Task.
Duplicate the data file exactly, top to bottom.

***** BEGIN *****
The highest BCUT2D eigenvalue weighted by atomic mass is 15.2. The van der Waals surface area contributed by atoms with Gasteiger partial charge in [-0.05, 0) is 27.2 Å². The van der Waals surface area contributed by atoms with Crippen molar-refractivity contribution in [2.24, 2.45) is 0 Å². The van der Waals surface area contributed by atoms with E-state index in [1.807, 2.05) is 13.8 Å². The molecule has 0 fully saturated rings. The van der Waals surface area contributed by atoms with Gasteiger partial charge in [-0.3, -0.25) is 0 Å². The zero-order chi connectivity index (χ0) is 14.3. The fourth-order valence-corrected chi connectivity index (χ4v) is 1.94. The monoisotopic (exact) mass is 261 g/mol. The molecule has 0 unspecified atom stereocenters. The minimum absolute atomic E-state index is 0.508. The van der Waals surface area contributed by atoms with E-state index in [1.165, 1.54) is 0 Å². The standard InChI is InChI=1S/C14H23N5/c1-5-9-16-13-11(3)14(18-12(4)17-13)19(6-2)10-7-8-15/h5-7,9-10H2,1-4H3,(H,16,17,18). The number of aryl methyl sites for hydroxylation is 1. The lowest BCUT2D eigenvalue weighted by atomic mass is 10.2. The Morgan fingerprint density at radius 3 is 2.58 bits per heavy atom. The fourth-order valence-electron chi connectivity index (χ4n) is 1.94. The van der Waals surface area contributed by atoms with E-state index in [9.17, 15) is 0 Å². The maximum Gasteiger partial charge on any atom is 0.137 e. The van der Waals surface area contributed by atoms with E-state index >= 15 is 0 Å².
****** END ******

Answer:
The highest BCUT2D eigenvalue weighted by atomic mass is 15.2. The van der Waals surface area contributed by atoms with Gasteiger partial charge in [-0.05, 0) is 27.2 Å². The van der Waals surface area contributed by atoms with Crippen molar-refractivity contribution in [2.24, 2.45) is 0 Å². The van der Waals surface area contributed by atoms with E-state index in [1.807, 2.05) is 13.8 Å². The molecule has 0 fully saturated rings. The van der Waals surface area contributed by atoms with Gasteiger partial charge in [-0.3, -0.25) is 0 Å². The zero-order chi connectivity index (χ0) is 14.3. The fourth-order valence-corrected chi connectivity index (χ4v) is 1.94. The monoisotopic (exact) mass is 261 g/mol. The molecule has 0 unspecified atom stereocenters. The minimum absolute atomic E-state index is 0.508. The van der Waals surface area contributed by atoms with E-state index in [1.165, 1.54) is 0 Å². The standard InChI is InChI=1S/C14H23N5/c1-5-9-16-13-11(3)14(18-12(4)17-13)19(6-2)10-7-8-15/h5-7,9-10H2,1-4H3,(H,16,17,18). The number of aryl methyl sites for hydroxylation is 1. The lowest BCUT2D eigenvalue weighted by atomic mass is 10.2. The Morgan fingerprint density at radius 3 is 2.58 bits per heavy atom. The fourth-order valence-electron chi connectivity index (χ4n) is 1.94. The van der Waals surface area contributed by atoms with E-state index in [9.17, 15) is 0 Å². The maximum Gasteiger partial charge on any atom is 0.137 e. The van der Waals surface area contributed by atoms with E-state index >= 15 is 0 Å².